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Wednesday 23 Aug 2017 | 10:51 | SYDNEY
Wednesday 23 Aug 2017 | 10:51 | SYDNEY

New friends for the Pacific Islands

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10 April 2008 15:55

Australia has become used to competition for influence in the Pacific Islands region. New Zealand, France, Japan, the US, the EU, China and Taiwan all have diplomatic, economic or aid interests in the region. The newest recruit – Turkey – is demonstrating its interest by hosting a three-day meeting in Istanbul of foreign ministers and Pacific Islands Forum Secretariat representatives.

Turkey’s new interest in the island states finds its origins in its campaign for a non-permanent seat on the UN Security Council seat in 2009-10.  Little natural synergy between the interests of Turkey and the Pacific Islands region is otherwise evident. Turkey’s principal interests lie in Europe, the US and its neighbours in the Middle East, Caucasus and Afghanistan. There are very few Turkish diplomats who could readily identify Vanuatu or Samoa on maps of the Büyük Okyanus (Pacific Ocean). The Pacific Island states, for their part, rarely look beyond their traditional development partners when pursuing interests abroad.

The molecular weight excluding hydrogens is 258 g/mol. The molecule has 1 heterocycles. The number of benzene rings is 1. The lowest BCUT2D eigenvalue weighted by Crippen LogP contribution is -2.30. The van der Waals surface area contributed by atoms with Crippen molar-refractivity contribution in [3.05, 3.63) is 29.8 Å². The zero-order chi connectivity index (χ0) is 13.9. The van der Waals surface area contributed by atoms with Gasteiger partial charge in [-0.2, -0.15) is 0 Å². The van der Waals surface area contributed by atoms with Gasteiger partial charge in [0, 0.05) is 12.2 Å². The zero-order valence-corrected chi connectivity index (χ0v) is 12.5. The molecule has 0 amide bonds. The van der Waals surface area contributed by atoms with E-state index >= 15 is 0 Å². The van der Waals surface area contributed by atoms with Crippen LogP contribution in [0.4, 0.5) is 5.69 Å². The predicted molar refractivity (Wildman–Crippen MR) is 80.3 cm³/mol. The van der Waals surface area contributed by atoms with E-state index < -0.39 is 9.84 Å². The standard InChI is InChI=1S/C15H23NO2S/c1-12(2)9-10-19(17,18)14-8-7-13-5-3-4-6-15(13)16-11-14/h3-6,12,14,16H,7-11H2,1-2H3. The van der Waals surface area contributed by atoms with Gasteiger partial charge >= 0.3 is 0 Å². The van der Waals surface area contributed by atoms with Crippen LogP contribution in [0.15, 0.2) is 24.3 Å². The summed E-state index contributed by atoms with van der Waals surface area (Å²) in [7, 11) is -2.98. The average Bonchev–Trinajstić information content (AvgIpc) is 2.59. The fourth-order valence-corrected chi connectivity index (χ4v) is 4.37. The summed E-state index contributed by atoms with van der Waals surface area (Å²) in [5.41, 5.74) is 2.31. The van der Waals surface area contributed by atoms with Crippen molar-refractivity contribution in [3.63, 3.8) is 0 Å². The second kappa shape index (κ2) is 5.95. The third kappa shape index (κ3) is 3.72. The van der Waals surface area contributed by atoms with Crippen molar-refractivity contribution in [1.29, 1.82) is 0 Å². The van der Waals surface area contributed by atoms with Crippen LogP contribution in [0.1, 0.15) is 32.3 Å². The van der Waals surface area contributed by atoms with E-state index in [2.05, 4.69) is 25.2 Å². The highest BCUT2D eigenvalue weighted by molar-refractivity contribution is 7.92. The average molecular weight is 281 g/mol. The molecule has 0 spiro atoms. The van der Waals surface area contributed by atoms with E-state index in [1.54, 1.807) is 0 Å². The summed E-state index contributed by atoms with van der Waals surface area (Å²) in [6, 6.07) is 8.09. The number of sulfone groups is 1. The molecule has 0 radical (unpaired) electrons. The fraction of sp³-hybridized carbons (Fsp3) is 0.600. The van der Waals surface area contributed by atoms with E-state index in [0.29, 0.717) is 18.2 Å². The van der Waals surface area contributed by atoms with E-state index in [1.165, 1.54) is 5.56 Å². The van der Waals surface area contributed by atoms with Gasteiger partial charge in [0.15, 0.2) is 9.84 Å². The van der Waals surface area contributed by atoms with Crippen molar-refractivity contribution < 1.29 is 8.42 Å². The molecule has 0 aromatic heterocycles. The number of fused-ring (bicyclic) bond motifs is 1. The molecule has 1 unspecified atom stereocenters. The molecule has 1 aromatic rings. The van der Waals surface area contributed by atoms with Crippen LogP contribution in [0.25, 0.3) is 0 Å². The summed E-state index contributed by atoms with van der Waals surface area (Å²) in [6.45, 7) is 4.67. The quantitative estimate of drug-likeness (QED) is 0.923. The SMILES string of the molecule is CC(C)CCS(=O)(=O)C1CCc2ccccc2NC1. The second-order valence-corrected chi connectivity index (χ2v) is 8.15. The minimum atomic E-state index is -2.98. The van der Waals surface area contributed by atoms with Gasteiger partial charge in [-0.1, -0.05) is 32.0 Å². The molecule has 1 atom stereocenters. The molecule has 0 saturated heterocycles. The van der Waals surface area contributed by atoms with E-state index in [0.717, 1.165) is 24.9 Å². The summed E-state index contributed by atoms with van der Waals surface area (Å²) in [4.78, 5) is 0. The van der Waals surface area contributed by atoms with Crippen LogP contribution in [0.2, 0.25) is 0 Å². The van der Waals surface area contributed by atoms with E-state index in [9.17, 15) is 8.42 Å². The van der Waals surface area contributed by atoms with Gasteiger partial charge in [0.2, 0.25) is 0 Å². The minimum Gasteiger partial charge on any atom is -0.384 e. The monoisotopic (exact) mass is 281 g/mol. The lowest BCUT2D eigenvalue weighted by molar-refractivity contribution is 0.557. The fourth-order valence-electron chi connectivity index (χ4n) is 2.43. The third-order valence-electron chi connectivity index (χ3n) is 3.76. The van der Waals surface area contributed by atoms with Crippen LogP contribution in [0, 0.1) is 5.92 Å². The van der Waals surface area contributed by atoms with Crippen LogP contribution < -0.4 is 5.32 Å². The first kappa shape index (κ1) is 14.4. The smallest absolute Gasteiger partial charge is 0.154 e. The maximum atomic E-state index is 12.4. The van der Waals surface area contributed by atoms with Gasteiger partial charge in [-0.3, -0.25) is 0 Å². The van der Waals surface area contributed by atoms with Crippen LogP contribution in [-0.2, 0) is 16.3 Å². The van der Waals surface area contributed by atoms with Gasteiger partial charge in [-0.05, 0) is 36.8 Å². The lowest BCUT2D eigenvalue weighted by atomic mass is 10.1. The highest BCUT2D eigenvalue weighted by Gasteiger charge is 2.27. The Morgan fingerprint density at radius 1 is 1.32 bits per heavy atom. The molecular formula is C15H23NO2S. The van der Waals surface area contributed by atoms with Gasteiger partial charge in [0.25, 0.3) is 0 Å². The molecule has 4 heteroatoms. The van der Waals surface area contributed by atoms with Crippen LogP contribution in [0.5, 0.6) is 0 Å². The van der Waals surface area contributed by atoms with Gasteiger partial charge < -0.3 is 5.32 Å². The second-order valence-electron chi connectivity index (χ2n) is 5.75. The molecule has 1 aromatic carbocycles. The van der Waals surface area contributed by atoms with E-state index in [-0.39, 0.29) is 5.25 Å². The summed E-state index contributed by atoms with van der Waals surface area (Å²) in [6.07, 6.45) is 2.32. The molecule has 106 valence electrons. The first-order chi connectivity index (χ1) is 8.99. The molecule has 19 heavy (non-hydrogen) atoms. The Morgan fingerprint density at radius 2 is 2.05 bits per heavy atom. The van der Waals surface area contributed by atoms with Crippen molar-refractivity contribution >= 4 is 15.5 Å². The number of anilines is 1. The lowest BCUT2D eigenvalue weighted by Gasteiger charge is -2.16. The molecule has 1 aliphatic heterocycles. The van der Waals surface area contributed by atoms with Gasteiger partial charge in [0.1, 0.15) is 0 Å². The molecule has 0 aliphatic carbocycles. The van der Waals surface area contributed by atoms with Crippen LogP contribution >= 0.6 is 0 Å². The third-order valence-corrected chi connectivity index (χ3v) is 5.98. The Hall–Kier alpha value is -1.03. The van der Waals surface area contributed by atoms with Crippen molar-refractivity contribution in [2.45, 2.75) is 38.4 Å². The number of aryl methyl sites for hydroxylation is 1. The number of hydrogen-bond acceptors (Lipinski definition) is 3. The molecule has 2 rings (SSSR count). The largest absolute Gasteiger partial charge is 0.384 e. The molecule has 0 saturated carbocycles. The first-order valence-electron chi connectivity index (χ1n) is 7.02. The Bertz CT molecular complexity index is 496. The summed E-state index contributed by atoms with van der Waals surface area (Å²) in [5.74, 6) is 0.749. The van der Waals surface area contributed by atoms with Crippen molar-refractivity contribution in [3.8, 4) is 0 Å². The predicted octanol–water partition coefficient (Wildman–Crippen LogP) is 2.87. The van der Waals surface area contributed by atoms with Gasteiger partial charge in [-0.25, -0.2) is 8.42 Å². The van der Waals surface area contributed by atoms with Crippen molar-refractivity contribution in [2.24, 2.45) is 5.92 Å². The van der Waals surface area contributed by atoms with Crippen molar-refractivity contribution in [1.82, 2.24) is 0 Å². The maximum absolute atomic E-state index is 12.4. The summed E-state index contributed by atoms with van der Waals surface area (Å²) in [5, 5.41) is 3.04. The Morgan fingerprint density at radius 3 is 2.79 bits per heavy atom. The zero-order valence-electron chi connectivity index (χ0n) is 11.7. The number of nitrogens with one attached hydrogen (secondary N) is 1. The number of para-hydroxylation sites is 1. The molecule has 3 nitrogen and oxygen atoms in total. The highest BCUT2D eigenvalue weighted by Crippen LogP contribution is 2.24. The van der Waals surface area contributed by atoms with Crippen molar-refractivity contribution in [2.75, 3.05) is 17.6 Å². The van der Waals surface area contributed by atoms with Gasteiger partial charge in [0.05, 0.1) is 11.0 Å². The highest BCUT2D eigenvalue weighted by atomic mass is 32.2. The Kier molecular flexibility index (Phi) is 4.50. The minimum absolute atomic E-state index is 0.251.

The meeting is due to focus on cooperation on social and economic issues, tourism and joint action in response to global warming and natural disasters. Such a meeting might offer Australia lessons in how to secure votes for a non-permanent UNSC seat, but are there any benefits to be had for the Pacific?

Turkey describes itself as an 'emerging donor', with overseas dvelopment assistance totalling US$750 million in 2006. The Turkish Government committed US$20 million in 2007 for development projects in Least Developed Countries. The Turkish Cooperation and Development Agency (TIKA) has a strong commitment to good governance, focuses on capacity development through training, has experience in building sustainable infrastructure and is very interested in increasing aid effectiveness — all qualities needed in donors in the Pacific. Turkey is also an emerging market with vast experience in small enterprise development and wooing tourists, so may have more to offer the Pacific than the colourful souvenirs that will tempt Pacific Island delegates in their tour of the Kapali Çarsi.

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